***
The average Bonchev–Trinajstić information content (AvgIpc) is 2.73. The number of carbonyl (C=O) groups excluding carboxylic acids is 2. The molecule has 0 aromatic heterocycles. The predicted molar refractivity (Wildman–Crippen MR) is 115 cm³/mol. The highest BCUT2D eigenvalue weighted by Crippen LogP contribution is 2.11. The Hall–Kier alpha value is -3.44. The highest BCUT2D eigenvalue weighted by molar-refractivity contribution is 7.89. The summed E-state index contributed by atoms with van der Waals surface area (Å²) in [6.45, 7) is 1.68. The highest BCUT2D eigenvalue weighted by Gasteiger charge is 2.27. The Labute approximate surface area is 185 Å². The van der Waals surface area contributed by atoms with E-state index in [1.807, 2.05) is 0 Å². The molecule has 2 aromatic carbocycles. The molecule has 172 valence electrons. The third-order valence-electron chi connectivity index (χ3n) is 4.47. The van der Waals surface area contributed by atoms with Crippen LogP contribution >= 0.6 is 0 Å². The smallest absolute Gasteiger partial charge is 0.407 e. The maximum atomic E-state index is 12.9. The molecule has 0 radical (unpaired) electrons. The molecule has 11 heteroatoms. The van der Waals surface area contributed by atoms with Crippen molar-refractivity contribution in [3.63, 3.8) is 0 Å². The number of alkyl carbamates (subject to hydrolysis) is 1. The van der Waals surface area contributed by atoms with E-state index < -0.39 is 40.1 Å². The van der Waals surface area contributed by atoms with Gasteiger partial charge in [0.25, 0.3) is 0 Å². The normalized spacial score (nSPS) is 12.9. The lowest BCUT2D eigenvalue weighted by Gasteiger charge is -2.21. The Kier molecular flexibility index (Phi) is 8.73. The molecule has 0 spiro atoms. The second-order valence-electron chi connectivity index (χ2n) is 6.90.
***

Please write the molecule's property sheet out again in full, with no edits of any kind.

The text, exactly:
The average Bonchev–Trinajstić information content (AvgIpc) is 2.73. The number of carbonyl (C=O) groups excluding carboxylic acids is 2. The molecule has 0 aromatic heterocycles. The predicted molar refractivity (Wildman–Crippen MR) is 115 cm³/mol. The highest BCUT2D eigenvalue weighted by Crippen LogP contribution is 2.11. The Hall–Kier alpha value is -3.44. The highest BCUT2D eigenvalue weighted by molar-refractivity contribution is 7.89. The summed E-state index contributed by atoms with van der Waals surface area (Å²) in [6.45, 7) is 1.68. The highest BCUT2D eigenvalue weighted by Gasteiger charge is 2.27. The Labute approximate surface area is 185 Å². The van der Waals surface area contributed by atoms with E-state index in [1.807, 2.05) is 0 Å². The molecule has 2 aromatic carbocycles. The molecule has 172 valence electrons. The third-order valence-electron chi connectivity index (χ3n) is 4.47. The van der Waals surface area contributed by atoms with Crippen LogP contribution >= 0.6 is 0 Å². The smallest absolute Gasteiger partial charge is 0.407 e. The maximum atomic E-state index is 12.9. The molecule has 0 radical (unpaired) electrons. The molecule has 11 heteroatoms. The van der Waals surface area contributed by atoms with Crippen molar-refractivity contribution in [3.63, 3.8) is 0 Å². The number of alkyl carbamates (subject to hydrolysis) is 1. The van der Waals surface area contributed by atoms with E-state index < -0.39 is 40.1 Å². The van der Waals surface area contributed by atoms with Gasteiger partial charge in [0.25, 0.3) is 0 Å². The normalized spacial score (nSPS) is 12.9. The lowest BCUT2D eigenvalue weighted by Gasteiger charge is -2.21. The Kier molecular flexibility index (Phi) is 8.73. The molecule has 0 spiro atoms. The second-order valence-electron chi connectivity index (χ2n) is 6.90.